It was raining, damp and dark, slippery and not an easy climb. But it was worth it.
On walks like this, me and Dave always overestimate how long it takes to get back. So we turned around a bit earlier than we needed to. No matter though. I still need to get back here and walk into the Hidden Valley. Turns out I’m a little weirdly obsessed with the dark history of Glencoe.
Arriving back at the carpark we met quite a few of the people on the bus. No one was really wanting to leave their groups at this point. A bit of a shame, but sometimes it happens.
As we had a bit of time we enjoyed the view of the Three Sisters that rise over the valley. I’ve always meant to find the story behind the name – there must be one surely. There’s one for everywhere else. So if anyone knows the story, or if there isn’t one, please leave it in the comments below. It’s not even on the sign telling you about Glencoe; that just tells you all the facts and not a single myth.
Heading off to the next stop, Bus Driver Dave told us a bit about the Jacobite Rebellion. A common misconception is that the uprising was Scots vs English, but this is not strictly true. In fact, it was the Jacobites vs the British Government, there were plenty of English on the Jacobite side.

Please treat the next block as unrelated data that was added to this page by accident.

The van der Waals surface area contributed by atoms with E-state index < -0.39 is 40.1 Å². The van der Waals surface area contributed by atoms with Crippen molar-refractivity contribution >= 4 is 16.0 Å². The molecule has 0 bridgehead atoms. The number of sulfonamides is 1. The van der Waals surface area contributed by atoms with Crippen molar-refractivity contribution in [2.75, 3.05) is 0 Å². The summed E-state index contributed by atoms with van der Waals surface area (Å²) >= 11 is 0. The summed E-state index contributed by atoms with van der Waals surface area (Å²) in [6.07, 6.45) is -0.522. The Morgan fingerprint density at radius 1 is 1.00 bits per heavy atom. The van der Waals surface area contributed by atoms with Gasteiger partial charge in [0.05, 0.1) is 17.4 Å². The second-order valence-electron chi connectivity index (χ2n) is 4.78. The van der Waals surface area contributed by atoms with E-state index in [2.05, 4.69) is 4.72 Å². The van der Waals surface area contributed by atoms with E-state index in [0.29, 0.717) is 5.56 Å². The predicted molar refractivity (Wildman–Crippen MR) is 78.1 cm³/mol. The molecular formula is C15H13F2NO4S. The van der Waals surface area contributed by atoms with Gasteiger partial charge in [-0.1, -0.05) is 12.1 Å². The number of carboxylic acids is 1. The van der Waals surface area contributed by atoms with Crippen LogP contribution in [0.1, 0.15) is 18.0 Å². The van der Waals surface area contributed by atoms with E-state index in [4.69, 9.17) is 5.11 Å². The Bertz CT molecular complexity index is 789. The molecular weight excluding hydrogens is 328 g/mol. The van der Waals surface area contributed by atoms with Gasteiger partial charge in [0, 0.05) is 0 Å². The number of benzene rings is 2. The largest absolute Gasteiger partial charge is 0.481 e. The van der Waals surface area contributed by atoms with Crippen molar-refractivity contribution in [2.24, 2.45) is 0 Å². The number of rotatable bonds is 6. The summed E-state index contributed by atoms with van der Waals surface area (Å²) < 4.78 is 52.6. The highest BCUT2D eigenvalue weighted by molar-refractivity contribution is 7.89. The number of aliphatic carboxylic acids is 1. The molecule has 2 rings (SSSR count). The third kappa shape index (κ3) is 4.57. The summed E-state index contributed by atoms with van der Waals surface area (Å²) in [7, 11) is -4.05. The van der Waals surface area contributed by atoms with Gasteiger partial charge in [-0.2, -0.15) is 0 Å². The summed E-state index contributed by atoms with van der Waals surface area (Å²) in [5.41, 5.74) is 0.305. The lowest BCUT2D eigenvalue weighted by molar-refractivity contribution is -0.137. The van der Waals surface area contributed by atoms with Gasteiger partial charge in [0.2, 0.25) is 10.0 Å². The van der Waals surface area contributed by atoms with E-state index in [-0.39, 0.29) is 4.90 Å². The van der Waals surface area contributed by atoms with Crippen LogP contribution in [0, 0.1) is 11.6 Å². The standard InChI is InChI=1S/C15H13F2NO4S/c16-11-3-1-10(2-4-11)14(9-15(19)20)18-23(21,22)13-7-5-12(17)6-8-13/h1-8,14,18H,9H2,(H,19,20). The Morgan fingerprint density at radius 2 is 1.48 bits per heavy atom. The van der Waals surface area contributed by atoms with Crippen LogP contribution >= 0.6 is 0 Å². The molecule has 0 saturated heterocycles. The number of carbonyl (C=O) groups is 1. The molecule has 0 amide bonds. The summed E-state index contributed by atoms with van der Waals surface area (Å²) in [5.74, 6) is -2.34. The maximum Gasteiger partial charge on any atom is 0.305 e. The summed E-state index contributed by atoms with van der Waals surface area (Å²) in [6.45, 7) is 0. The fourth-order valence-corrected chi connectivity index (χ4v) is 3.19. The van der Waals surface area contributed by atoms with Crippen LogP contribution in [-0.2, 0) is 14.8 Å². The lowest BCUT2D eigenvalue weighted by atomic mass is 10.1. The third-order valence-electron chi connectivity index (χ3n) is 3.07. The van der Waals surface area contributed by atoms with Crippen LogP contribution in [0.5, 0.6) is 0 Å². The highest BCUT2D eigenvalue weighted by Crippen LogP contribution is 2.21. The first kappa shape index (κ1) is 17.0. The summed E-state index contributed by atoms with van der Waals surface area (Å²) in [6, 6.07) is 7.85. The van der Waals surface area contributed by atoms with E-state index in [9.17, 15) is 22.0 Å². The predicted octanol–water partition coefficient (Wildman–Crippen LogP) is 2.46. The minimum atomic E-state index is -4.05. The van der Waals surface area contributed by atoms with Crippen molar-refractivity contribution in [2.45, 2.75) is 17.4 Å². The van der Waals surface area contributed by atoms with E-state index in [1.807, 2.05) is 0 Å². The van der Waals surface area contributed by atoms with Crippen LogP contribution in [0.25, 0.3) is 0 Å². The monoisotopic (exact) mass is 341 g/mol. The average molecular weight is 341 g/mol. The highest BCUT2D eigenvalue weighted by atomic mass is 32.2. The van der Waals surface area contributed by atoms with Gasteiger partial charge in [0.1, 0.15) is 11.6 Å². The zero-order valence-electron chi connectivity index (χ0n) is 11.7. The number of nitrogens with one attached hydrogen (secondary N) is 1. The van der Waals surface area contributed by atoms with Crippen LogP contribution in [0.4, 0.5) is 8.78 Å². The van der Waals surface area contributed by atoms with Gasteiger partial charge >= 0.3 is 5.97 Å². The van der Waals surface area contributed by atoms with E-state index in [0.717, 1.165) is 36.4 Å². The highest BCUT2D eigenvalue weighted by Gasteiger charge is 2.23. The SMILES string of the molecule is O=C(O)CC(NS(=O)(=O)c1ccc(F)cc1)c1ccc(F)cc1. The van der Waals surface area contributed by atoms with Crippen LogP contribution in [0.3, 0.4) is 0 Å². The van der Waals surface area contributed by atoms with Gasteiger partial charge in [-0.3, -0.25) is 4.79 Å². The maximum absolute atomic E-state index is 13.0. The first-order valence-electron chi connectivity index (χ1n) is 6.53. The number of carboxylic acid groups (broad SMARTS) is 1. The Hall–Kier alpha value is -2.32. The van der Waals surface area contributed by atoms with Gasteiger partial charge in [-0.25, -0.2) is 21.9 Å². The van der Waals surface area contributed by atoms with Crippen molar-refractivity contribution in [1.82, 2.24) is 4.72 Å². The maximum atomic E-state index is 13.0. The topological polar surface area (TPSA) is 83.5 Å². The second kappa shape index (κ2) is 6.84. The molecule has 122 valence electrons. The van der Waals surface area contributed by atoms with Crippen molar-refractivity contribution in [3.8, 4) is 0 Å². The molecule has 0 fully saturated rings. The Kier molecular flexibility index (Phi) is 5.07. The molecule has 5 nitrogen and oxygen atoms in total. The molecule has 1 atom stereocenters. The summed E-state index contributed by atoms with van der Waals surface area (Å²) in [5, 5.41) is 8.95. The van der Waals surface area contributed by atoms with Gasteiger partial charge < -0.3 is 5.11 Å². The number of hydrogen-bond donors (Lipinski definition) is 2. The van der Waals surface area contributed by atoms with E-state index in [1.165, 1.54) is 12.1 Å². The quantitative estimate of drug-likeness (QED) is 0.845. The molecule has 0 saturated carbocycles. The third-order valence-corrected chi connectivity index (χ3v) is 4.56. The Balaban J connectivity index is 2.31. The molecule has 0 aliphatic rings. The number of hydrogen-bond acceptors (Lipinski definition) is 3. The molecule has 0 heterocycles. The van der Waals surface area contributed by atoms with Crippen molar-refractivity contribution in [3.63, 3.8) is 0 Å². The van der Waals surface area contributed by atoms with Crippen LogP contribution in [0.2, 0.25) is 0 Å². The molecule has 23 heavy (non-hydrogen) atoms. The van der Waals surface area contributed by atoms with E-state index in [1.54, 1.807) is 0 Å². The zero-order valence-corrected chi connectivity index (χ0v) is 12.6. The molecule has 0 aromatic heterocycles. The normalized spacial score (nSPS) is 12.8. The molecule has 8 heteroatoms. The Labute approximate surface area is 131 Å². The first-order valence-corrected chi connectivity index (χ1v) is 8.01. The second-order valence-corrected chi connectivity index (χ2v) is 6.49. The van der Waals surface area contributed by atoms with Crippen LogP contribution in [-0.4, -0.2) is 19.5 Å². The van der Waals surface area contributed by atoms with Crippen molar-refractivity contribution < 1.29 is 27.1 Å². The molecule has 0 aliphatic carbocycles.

We were heading to the Glenfinnan Viaduct, which is the location of the Bonnie Prince Charlie Monument. It is said that when Charlie came over this is the exact spot where he landed.
A Famous Viaduct
The Harry Potter fans will love this next spot, but probably for different reasons than me (look, I have nothing against Harry Potter, I just think it’s overrated, there are so many better books out there). Anyway, we stopped at the Glenfinnan Viaduct (read some reviews here). This Viaduct was used in the film of Harry Potter and the Chamber of Secrets, the scene with the flying car and the Hogwarts Express.